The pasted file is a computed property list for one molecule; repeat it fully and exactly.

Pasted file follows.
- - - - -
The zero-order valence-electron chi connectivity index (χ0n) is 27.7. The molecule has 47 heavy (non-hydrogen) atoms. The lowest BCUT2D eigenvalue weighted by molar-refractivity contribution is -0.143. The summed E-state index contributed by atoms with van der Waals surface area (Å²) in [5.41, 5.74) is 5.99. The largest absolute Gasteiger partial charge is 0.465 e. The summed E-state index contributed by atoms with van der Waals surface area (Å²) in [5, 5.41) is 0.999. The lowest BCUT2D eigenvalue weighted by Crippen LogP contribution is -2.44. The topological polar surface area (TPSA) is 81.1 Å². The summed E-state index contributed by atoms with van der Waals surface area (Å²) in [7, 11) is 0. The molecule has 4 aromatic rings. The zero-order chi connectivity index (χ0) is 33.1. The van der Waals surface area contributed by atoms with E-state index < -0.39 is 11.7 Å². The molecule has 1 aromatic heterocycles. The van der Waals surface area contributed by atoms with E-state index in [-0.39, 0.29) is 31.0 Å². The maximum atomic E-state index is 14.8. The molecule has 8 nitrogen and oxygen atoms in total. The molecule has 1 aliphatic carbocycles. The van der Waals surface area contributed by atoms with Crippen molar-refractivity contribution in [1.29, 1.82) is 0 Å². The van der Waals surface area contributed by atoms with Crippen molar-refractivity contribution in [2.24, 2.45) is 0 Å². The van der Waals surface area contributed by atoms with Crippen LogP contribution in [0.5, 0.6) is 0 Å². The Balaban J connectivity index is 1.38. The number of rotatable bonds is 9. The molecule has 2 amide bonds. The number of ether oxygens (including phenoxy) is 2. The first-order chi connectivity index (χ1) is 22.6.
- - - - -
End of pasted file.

The zero-order valence-electron chi connectivity index (χ0n) is 27.7. The molecule has 47 heavy (non-hydrogen) atoms. The lowest BCUT2D eigenvalue weighted by molar-refractivity contribution is -0.143. The summed E-state index contributed by atoms with van der Waals surface area (Å²) in [5.41, 5.74) is 5.99. The largest absolute Gasteiger partial charge is 0.465 e. The summed E-state index contributed by atoms with van der Waals surface area (Å²) in [5, 5.41) is 0.999. The lowest BCUT2D eigenvalue weighted by Crippen LogP contribution is -2.44. The topological polar surface area (TPSA) is 81.1 Å². The summed E-state index contributed by atoms with van der Waals surface area (Å²) in [7, 11) is 0. The molecule has 4 aromatic rings. The zero-order chi connectivity index (χ0) is 33.1. The van der Waals surface area contributed by atoms with E-state index < -0.39 is 11.7 Å². The molecule has 1 aromatic heterocycles. The van der Waals surface area contributed by atoms with E-state index in [-0.39, 0.29) is 31.0 Å². The maximum atomic E-state index is 14.8. The molecule has 8 nitrogen and oxygen atoms in total. The molecule has 1 aliphatic carbocycles. The van der Waals surface area contributed by atoms with Crippen molar-refractivity contribution in [1.29, 1.82) is 0 Å². The van der Waals surface area contributed by atoms with Crippen molar-refractivity contribution in [2.24, 2.45) is 0 Å². The van der Waals surface area contributed by atoms with Crippen LogP contribution in [0.5, 0.6) is 0 Å². The Balaban J connectivity index is 1.38. The number of rotatable bonds is 9. The molecule has 2 amide bonds. The number of ether oxygens (including phenoxy) is 2. The first-order chi connectivity index (χ1) is 22.6.